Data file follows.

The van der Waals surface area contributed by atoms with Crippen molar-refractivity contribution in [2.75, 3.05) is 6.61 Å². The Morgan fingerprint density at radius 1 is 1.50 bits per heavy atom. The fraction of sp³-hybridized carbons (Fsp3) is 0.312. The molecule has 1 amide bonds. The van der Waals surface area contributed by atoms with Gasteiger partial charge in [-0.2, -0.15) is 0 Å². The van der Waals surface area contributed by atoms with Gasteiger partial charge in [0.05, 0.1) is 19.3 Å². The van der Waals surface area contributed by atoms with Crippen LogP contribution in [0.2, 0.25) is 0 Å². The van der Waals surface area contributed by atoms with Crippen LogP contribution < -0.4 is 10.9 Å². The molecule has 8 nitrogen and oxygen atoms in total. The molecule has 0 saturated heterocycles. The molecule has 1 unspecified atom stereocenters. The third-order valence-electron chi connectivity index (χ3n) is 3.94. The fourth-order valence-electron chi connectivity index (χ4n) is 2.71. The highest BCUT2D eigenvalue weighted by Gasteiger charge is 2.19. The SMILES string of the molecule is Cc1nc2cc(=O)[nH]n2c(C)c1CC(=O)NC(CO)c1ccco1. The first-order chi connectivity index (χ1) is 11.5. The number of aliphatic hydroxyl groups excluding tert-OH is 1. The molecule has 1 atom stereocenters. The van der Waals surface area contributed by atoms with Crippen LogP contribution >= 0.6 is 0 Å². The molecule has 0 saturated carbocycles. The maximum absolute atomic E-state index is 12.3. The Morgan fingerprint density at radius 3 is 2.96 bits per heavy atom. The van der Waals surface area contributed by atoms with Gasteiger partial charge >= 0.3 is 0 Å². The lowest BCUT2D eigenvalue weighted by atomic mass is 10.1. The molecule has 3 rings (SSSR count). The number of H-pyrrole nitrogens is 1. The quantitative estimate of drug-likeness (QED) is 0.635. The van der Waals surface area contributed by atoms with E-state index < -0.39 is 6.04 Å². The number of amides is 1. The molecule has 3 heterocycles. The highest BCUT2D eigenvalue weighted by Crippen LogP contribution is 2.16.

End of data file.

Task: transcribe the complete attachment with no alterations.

The van der Waals surface area contributed by atoms with Crippen molar-refractivity contribution in [2.75, 3.05) is 6.61 Å². The Morgan fingerprint density at radius 1 is 1.50 bits per heavy atom. The fraction of sp³-hybridized carbons (Fsp3) is 0.312. The molecule has 1 amide bonds. The van der Waals surface area contributed by atoms with Gasteiger partial charge in [-0.2, -0.15) is 0 Å². The van der Waals surface area contributed by atoms with Gasteiger partial charge in [0.05, 0.1) is 19.3 Å². The van der Waals surface area contributed by atoms with Crippen LogP contribution in [0.2, 0.25) is 0 Å². The van der Waals surface area contributed by atoms with Crippen LogP contribution < -0.4 is 10.9 Å². The molecule has 8 nitrogen and oxygen atoms in total. The molecule has 0 saturated heterocycles. The molecule has 1 unspecified atom stereocenters. The third-order valence-electron chi connectivity index (χ3n) is 3.94. The fourth-order valence-electron chi connectivity index (χ4n) is 2.71. The highest BCUT2D eigenvalue weighted by Gasteiger charge is 2.19. The SMILES string of the molecule is Cc1nc2cc(=O)[nH]n2c(C)c1CC(=O)NC(CO)c1ccco1. The first-order chi connectivity index (χ1) is 11.5. The number of aliphatic hydroxyl groups excluding tert-OH is 1. The molecule has 1 atom stereocenters. The van der Waals surface area contributed by atoms with Crippen LogP contribution >= 0.6 is 0 Å². The molecule has 0 saturated carbocycles. The maximum absolute atomic E-state index is 12.3. The Morgan fingerprint density at radius 3 is 2.96 bits per heavy atom. The van der Waals surface area contributed by atoms with Gasteiger partial charge >= 0.3 is 0 Å². The lowest BCUT2D eigenvalue weighted by atomic mass is 10.1. The molecule has 3 rings (SSSR count). The number of H-pyrrole nitrogens is 1. The quantitative estimate of drug-likeness (QED) is 0.635. The van der Waals surface area contributed by atoms with E-state index < -0.39 is 6.04 Å². The number of amides is 1. The molecule has 3 heterocycles. The highest BCUT2D eigenvalue weighted by Crippen LogP contribution is 2.16.